Whether done by wind or snow or rain or heat, damage to the roof of your rental building can be disastrous. No one wants to live or work in a space filled with buckets set up to catch intruding rain drops. So how should you go about fixing a roofing problem? You probably wouldn’t believe the number of people who get injured or even die by climbing up onto their roofs to fix blown-off shingles or holes themselves. While some people would like to believe they can do it all themselves, fixing a roof is something that should be done with the utmost care and safety by someone who knows what they’re doing. Always leave it to the professionals.
If you think you might have damage to your roof after a big storm or gust of wind, contact your landlord or property manager immediately. The owner of your building should be the one to determine the proper response to any damage. If you can’t see the damage from inside the home or by looking from the ground, it’s best to avoid climbing to the roof yourself. If a problem has developed, the roof’s stability might be compromised—don’t make the damage worse or hurt yourself by falling straight through!
Your landlord or property manager will send a professional who can assess the damage and determine what can be done. Most of the time, if the damage is affecting conditions inside the building, a temporary solution can be found before a more permanent fix is performed by a professional. The quicker you report any potential damage, the quicker it can be fixed and fixed by an expert—just because you’re closeby and willing to try doesn’t mean your fix will be quick.
Got a clog that just won’t go down? Rusty red water pouring from the faucet? A sink that refuses to drain? Backed-up toilet? Hopefully you’ve never had all of these problems at once! Plumbing issue here or there are par for the course as a lessee. Lucky for you, your property management company is almost surely ready and happy to help with any issues that might come bubbling up from the pipes.
The problem with calling for plumbing help is that most lessees and property owners don’t know the best time to contact a professional. We all like to think we’re capable of fixing any problem ourselves (and it sure does save a lot of money if we can).
So, when is a plumbing issue too much for a mere mortal to handle? Incidents that suggest pipes have been compromised should be handled with care—problems like lower pressure or discolored water are warning signs that likely need professional attention. If your drinking water is affected it’s best to have it fixed ASAP rather than spend too much time on it yourself. If your health is at risk, your property management company will always be fast to act.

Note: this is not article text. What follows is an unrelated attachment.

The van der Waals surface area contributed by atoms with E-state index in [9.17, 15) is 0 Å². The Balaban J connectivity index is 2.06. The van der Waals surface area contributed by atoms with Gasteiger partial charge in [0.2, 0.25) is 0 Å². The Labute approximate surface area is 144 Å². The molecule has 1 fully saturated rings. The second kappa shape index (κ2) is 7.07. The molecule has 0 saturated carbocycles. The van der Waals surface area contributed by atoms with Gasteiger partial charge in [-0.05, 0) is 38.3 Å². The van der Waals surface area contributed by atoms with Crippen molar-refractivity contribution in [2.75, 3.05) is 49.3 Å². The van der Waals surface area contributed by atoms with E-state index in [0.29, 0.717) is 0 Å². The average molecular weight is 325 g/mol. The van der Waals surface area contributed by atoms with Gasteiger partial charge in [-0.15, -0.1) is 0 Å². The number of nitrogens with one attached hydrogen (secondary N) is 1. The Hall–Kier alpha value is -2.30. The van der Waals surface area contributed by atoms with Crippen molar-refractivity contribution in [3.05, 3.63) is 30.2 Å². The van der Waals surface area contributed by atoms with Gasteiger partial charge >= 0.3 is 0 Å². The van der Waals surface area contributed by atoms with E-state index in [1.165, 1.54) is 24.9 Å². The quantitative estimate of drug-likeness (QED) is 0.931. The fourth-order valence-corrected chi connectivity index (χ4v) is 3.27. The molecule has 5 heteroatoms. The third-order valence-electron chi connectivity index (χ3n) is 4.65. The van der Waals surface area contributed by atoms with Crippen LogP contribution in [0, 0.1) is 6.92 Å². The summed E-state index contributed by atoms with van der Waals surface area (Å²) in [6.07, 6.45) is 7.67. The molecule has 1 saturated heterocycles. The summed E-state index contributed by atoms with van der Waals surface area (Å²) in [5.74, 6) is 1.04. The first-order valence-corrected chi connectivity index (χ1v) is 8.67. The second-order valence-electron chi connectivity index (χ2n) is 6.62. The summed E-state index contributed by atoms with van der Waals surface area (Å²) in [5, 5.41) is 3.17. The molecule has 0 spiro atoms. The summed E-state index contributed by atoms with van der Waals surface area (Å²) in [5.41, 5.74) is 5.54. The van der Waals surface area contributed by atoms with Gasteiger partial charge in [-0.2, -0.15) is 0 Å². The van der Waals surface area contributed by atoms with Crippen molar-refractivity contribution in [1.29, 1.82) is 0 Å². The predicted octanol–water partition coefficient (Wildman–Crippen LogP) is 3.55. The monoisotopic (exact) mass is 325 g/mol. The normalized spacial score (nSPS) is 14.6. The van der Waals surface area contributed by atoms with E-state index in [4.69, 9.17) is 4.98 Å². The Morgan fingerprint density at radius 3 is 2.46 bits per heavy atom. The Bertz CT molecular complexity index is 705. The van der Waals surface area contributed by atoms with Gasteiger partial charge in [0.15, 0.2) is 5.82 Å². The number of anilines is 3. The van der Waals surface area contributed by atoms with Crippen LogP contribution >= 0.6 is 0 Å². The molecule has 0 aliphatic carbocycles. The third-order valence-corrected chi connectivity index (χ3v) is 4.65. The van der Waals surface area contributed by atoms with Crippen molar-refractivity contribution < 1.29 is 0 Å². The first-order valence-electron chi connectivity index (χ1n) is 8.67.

What does your ideal space look like? It’s probably a lavish home or office that’s secluded on its own land—think Apple’s new Hyperloop One campus or a movie star Malibu megaplex. Reality bites, however, and those who lease property often have to make do sharing building and land space with others.
Multi-lessee complexes make up the bulk of the property management business, as you likely know. When you’re renting one of these spots in an apartment building, a warehouse hub, an office complex, or a center for retail, you eventually learn to get used to your neighbors. But even then, privacy can often feel like a luxury. What are some ways you can maximize privacy in a crowded property situation?
If you’re in an office complex with other businesses, maintaining an active front desk can keep away unwanted visitors or confused folks in search of that office down the hallway. If possible, setting an elevator code that only employees know can secure office privacy. If you’re in an apartment with nosey or noisy neighbors, try to casually address the problems—it’s best to be friendly and acquainted with neighbors so that any privacy concerns can be minimized by a simple conversation. If a neighbor ever oversteps their bounds, speak to your property management company—they can act as a mediator of complaints and concerns.
If you’re looking to lease office space, either temporarily or for a more extended stay, a big question to consider is whether or not to rent a space that comes fully furnished. For a temporary space, most lessees tend to rent a space that is furnished, removing the need to find and buy all new desks, tables, chairs, and equipment that, in the end, won’t be used for very long anyway. And conversely, if you’re looking for a longer term lease, most tenants choose to furnish their own space or have the furnishing already available to move. But while the choice might seem obvious in either situation, it can sometimes save money in the long-term to do the opposite of what you might think.
For more temporary lessees, who usually need smaller space, buying a small amount of new or used furniture for cheap can greatly reduce the monthly price of rent for a space. While it might be easier to move in and begin working on pre-provided furnishing, it is often necessary to buy supplemental furniture and supplies that isn’t already provided. Why not purchase a set of furniture from the get-go, rather than pay monthly for furnishings that don’t fit your needs?